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Hot reading is a technique used by psychics, mediums, palm readers, and the like that involves surreptitiously gaining information from clients. For example, a medium who claims to get messages from the dead will chat up the audience members before a performance and gather information from them. Later, when the psychic does a reading and seems to make contact with a young man's mother, even the young man won't remember that he told the psychic before the show that he wanted to connect with his mother. The psychic might have her agent bring a couple to the performance and when the psychic reveals to all that the couple's son committed suicide, everyone is convinced she's made contact. She may have--with her agent before the show to get this information. (See Penn & Teller's Bullshit!, episode one of the first season. Click here to watch the scene on YouTube.) The psychic may have an accomplice who chats you up, listens in on your conversations while you are waiting for the reading to begin, or who collects written information from you that is later used in the performance. (Watch the video here, if it hasn't been removed.)
At least one faith healer, Peter Popoff, has pretended to get messages from a god when he was really getting messages from his wife via an earpiece (Randi 1989: ch. 9; "Secrets of the Psychics"). Mrs. Popoff got her information from cards that the believers fill out when they attend the faith healing exhibition.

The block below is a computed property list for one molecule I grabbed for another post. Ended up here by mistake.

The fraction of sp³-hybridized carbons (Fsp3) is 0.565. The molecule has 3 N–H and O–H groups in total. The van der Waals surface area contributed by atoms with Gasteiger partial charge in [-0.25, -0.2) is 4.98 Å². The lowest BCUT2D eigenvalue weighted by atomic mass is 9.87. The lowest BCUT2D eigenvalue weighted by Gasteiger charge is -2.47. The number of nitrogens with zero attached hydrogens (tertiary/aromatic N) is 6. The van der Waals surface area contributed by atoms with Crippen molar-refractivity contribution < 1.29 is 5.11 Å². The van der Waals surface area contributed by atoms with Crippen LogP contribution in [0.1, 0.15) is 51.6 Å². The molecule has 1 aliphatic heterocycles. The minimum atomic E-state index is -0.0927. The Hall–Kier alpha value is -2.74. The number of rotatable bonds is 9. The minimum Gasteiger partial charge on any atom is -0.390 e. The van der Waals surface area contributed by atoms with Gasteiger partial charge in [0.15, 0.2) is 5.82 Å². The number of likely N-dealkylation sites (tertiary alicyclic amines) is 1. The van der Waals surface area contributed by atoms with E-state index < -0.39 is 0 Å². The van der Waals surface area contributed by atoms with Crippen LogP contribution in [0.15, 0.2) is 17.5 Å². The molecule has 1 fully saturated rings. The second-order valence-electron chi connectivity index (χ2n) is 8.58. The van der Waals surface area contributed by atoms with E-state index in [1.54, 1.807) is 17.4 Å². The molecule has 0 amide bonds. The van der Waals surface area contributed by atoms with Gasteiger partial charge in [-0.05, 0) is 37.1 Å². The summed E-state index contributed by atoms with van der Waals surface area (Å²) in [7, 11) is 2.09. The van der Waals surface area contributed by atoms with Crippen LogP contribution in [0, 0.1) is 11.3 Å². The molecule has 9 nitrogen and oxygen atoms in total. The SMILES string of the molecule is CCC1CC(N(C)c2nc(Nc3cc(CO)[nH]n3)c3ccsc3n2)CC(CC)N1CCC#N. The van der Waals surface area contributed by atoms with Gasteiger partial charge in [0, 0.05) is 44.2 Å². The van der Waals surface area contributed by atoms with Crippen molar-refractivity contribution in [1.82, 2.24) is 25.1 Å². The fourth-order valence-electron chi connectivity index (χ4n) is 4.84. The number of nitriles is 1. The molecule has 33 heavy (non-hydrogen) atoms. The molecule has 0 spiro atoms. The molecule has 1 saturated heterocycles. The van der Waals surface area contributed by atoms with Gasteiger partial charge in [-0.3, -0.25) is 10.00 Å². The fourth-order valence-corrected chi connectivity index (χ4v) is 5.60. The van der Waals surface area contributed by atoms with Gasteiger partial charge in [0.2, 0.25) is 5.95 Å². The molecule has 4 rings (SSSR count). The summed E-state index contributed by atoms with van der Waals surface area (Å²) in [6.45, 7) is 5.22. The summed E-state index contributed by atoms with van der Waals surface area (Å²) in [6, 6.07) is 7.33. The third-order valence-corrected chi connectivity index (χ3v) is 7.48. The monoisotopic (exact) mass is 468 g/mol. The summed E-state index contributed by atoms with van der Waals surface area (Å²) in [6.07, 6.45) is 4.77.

Some palm readers might go through a client's purse or have an accomplice do so, in order to garner information about the client. For a detailed description of the lengths to which some psychics will go to get information about clients see Lamar M. Keene's The Psychic Mafia (1997). He describes a network of psychics who keep card files on clients and share information that can be useful in duping people about psychic abilities.
[Note: Some people use the expression warm reading to refer to using Barnum statements or the like, e.g., Peter Huston. Ian Rowland, Bob Steiner, and Ray Hyman consider such statements as part of a cold reading. Others use warm reading to refer to "utilizing known principles of psychology that apply to nearly everyone," e.g., Michael Shermer. What Shermer gives as an example of warm reading, Ray Hyman and Ian Rowland would give as an example of cold reading. Many grieving people will wear a piece of jewelry that has a connection to their loved one. To claim to get some sort of message about a piece of jewelry belonging to the deceased while doing a reading will often shock a client, who will make the connection and take your message as a sign you have made contact with the other side.]
Dickson, D.H., & Kelly, I.W. "The 'Barnum effect' in personality assessment: A review of the literature," Psychological Reports, 57, 367-382, (1985).
Hyman, Ray. "'Cold Reading': How to Convince Strangers That You Know All About Them," The Skeptical Inquirer Spring/Summer 1977.